My name is Christine Victoria Loney. 

2. What's your favorite sport? 

I'm really not into sports at all but if I had to pick I would say Hockey. That's the only professional sports game I've ever attended. Go Caps!

3. Have a crush <3? 

IRL: my husband. Otherwise Ryan Reynolds. 

4. What is your eye color?

It has been described to me as the color of the cool tranquil waters of the Mediterranean but ya know I just say blue. 

5. If you could change one thing about yourself, what would it be? 

Physically, I'd like to be a bit shorter. Maybe like 3 or 4 inches shorter. If we're talking personality-wise, I'd rather be a bit more outgoing and less shy around strangers.

6. Are you allergic to anything? if so what? 

I'm not really allergic to anything (got lucky there as both my sisters and my mom suffer from bad allergies.) but I will say even a small amount of dust gives me red, itchy eyes and a scratchy throat so I'm probably allergic to that

7. Have you ever broken a bone? 

Nope. 

8. What's your favorite movie? 

This is really impossible to answer cause I love about 400 different movies but I would say Cabin in the Woods and When Harry met Sally stand out to me. 

9. Books or Movies? 

I kinda have to say books, don't I? I will say this though, books are best when you want to be quiet and have time to yourself and movies are best when you can enjoy them with someone else. So they each have their place and I love them both.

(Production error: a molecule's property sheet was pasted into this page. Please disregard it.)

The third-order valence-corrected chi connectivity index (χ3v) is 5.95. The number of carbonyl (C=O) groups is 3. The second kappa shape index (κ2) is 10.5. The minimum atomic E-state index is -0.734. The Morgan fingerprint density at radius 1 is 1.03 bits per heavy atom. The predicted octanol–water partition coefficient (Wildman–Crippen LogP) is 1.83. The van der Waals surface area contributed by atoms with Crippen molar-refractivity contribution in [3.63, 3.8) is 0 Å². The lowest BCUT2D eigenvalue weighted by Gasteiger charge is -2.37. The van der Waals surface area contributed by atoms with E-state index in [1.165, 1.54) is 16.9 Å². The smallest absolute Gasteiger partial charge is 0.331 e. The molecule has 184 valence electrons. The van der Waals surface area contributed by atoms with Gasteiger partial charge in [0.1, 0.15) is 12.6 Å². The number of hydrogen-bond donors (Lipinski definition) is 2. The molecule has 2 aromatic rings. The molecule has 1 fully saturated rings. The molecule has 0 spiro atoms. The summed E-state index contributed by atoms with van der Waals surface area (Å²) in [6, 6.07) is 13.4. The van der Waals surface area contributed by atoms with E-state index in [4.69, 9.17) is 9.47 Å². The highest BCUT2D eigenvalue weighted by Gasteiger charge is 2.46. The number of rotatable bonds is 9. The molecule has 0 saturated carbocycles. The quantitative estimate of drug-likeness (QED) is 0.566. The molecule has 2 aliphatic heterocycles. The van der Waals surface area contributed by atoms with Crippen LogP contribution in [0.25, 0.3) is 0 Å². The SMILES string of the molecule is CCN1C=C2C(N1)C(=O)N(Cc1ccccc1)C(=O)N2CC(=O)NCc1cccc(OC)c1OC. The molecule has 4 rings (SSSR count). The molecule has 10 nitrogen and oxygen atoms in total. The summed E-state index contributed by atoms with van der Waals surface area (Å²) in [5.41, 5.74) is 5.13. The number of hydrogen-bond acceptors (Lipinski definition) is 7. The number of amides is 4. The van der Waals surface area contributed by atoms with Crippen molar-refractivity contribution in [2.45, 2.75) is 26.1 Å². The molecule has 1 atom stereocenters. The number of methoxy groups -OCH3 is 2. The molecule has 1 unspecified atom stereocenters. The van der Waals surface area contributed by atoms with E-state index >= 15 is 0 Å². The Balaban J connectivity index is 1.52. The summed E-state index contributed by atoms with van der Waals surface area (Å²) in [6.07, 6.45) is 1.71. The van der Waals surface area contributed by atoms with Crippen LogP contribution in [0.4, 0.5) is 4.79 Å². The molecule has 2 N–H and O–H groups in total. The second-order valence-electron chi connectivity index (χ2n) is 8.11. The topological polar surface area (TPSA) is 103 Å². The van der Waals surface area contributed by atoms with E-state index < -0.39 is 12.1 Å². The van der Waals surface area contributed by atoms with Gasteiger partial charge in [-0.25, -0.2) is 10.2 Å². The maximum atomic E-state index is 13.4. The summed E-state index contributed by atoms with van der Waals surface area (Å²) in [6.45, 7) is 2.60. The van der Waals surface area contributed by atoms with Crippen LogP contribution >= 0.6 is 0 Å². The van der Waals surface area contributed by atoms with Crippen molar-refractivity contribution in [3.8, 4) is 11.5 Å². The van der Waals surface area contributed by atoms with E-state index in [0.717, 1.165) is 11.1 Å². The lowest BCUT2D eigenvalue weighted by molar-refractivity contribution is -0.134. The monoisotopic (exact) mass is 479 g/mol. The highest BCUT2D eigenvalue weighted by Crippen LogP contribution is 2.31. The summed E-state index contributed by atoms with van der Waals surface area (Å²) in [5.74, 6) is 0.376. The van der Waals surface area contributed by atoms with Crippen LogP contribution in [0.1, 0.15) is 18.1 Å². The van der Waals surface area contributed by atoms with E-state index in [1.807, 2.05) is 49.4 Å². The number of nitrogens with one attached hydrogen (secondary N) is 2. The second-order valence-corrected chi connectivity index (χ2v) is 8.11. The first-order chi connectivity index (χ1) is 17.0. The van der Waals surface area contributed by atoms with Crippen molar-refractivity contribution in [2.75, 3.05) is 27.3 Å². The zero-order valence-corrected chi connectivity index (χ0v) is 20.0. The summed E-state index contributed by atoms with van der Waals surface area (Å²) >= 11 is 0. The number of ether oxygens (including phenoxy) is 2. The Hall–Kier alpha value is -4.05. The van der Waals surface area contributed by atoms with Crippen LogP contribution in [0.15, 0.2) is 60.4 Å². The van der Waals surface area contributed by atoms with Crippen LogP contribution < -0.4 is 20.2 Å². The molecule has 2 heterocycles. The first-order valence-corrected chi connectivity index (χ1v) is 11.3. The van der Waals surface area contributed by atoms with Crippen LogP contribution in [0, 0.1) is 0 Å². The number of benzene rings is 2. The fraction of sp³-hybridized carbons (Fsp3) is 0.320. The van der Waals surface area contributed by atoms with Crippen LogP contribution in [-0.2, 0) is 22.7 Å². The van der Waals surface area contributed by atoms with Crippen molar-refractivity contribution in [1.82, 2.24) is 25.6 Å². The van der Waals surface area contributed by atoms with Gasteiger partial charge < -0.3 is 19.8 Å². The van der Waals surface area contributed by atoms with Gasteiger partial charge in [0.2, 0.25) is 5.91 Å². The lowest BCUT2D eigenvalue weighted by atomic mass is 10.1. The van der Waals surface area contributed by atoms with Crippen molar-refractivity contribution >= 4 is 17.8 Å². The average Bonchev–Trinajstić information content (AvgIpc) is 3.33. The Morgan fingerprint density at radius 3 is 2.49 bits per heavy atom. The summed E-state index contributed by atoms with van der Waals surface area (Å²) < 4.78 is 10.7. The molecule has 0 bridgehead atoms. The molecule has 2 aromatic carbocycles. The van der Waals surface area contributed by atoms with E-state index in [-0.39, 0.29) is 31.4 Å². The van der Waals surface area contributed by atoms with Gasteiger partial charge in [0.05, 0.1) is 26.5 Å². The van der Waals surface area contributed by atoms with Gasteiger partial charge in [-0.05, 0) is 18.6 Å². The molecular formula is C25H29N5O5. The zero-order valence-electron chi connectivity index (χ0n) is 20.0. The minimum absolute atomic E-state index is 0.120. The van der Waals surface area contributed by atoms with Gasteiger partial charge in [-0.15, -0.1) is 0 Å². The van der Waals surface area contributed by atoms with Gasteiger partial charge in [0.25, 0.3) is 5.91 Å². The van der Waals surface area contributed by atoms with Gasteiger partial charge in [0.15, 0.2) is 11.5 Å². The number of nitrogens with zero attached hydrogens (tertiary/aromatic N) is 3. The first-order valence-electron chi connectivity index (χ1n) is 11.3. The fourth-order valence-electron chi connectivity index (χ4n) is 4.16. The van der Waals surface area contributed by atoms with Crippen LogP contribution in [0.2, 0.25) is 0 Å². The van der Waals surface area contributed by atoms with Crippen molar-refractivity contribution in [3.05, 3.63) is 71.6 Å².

10. Favorite Book? 

I have many 'favorite' books but my first favorite book is To Kill A Mockingbird

11. What's your favorite website? 

Probably Buzzfeed. I'm on there multiple times a day. I love that I can get my news, decorating ideas, cat videos, and recipes all in the same place. 

12. Favorite Number? 

13. 

13. What's your favorite letter? 

Never thought too much about it but i guess Q. because a KW would look so weird at the beginning of a word like Kwail or Kwiet right? 

14. Do you know all the words to The National Anthem? 

Uh...probably not. 

15. What's your favorite holiday? 

Halloween, no question. 

16. What song mostly describes your life right now? 

Bad Moon Rising? I have no idea. It seems fitting and it also just came on the radio so there ya go. 

17. Who's your favorite band/artist? 

Yeah, I don't really have one. When I really cared about music it went Spice Girls, Britney Spears, Aerosmith, Green Day, Good Charlotte. Then in high school I stopped caring so much about music and now I listen to oldies and 90's music mostly. I guess Queen is probably the one band I can listen to whenever and it would make me smile. 

18. What's your relationship status? 

Married, with child. 

19. Do you exercise? 

Does chasing around a three year old count?